I appreciate how important all these aspects were in Strong's life. I also appreciate the monumental task that the editors faced, in editing Strong's voluminous writings for publication. But I have to take issue again with some of their editorial choices. They write in their introduction, "Many interesting personal entries, dealing with the diarist's family circle, have been left out; but these would make another kind of story." It is not just that they have excised entries dealing with personal matters in favor of college or church politics (as I noted in my review of the second volume). Prioritizing the public over the personal means that the men in Strong's life would get more attention, appear more frequently, than the women. The editors have exacerbated that situation by themselves ignoring or sidelining the women that do appear. To take one example, Strong's niece Lucy came to live with his family, becoming it seems almost a surrogate daughter (the Strongs' first child, their only daughter, was stillborn). "Lucy" is never identified or given a last name, even in a footnote, unlike Strong's nephew Richard Henry Derby, an opthamologist who settled in New York City, who is introduced in the "Dramatis Personae" yet also rates several footnotes. Finally, in the "Genealogical Note" that closes this volume, I learned that Lucy was Richard's sister, the daughter of Strong's sister Eloise. It was only in the same genealogy that I learned that Strong's wife Ellen Ruggles Strong died in Paris in 1891 (she is listed under her parents, by the way). The editors provide no information about her life after her husband's death, while outlining the careers of her three sons. How did she end up in Paris? Still, Ellen and Lucy fare better than "Miss Rosalie Ruggles," who appears constantly in three of the four volumes yet is never identified (she may have been Ellen's aunt or cousin). If I ever win the lottery, I intend to offer Columbia University a substantial grant for a new edition of Strong's diaries, one that will better balance his personal life and public career.
That rant aside (and I do feel better for saying it), I still enjoyed this volume and Strong's company even in these difficult years, so crucial in American and European history. Strong was a man of his times, with conservative views of women; as a trustee of Columbia, he opposed the admission of women students and he derided the "strong-minded women" of the suffrage movement. He continued to refer to African Americans by the n-word, and he despised the Irish immigrants who flooded New York City (in part of course because of their support for the Democrats and Tammany Hall). To balance that, he showed great concern for the poor, Irish immigrants included, and for the freedmen and women of the South. He had a reputation for honesty, for public service, and for scholarship, particularly in music. He loved his family, taking great pride in Ellen and their sons. The last months of his life were haunted by a break with the middle son, Templeton. The editors claim that they cannot explain what happened "because the pertinent passages have been obliterated from the diary." This may be editorial discretion, since they presumably could have asked the family members who helped in the editing of the diary.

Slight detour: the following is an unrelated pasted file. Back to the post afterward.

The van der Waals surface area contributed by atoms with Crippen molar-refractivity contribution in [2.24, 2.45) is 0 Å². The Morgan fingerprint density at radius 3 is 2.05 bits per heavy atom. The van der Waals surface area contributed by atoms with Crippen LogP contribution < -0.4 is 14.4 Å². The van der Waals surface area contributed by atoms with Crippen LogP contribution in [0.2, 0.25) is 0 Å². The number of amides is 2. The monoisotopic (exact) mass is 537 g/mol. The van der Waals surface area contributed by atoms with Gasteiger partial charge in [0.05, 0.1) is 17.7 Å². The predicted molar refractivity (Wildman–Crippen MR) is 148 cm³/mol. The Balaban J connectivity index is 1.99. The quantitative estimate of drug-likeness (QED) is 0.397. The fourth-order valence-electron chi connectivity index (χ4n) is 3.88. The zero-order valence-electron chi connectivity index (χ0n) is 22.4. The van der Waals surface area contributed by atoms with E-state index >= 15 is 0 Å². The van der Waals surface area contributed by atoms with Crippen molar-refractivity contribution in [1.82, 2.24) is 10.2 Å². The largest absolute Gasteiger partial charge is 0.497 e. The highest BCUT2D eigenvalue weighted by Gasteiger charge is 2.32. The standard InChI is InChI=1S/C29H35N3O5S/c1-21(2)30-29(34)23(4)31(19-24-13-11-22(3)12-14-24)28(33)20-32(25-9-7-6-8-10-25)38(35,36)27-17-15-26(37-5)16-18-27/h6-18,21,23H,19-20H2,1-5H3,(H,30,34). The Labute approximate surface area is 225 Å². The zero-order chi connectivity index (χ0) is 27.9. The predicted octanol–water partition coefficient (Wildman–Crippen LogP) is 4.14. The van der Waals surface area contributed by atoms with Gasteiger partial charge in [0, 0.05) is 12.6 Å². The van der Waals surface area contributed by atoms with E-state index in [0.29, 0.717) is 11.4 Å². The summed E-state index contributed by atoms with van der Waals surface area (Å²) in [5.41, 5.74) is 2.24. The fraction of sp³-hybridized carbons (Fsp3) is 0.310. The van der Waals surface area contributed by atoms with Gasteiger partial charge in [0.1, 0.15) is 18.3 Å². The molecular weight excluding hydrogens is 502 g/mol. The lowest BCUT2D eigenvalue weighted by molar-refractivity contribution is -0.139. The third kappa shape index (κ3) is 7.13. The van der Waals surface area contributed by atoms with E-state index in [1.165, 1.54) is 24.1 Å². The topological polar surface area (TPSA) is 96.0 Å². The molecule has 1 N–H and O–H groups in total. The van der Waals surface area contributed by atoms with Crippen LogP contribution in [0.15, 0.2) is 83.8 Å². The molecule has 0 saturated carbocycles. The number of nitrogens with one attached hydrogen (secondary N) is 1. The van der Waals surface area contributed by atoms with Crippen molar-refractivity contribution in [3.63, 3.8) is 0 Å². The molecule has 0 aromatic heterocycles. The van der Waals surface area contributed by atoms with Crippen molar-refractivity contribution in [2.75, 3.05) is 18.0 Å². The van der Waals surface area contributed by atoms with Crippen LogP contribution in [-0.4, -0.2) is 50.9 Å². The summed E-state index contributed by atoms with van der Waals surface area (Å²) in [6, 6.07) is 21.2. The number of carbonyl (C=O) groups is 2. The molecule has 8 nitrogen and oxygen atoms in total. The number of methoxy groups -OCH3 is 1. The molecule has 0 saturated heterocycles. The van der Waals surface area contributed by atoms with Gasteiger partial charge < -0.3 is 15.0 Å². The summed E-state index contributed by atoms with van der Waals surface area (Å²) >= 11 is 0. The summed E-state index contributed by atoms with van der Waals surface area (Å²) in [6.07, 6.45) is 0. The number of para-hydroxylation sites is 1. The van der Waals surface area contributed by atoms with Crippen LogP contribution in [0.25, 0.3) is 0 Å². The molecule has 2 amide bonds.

Strong's entries always make entertaining reading. He had an acid and a witty turn of phrase. Reporting a new enthusiasm among New York Anglicans for building a cathedral, he noted that his father-in-law Samuel Ruggles was "cathedral-mad, as though bitten by a rabid transept" (October 1872). He left one concert early "for nobody offered me fifty dollars to stay and listen to Berlioz's "Dramatic Symphony," Romeo and Juliet, and I would not undergo that majestic work for a cent less" (May 1868). Though not a fan of the later books of Charles Dickens, he noted the author's death in June of 1870: "I feel [his] death as that of a personal friend, though I never even saw him . . ." I felt the same way after reading the last page of diary entries, and the note that George Templeton Strong died on July 21, 1875.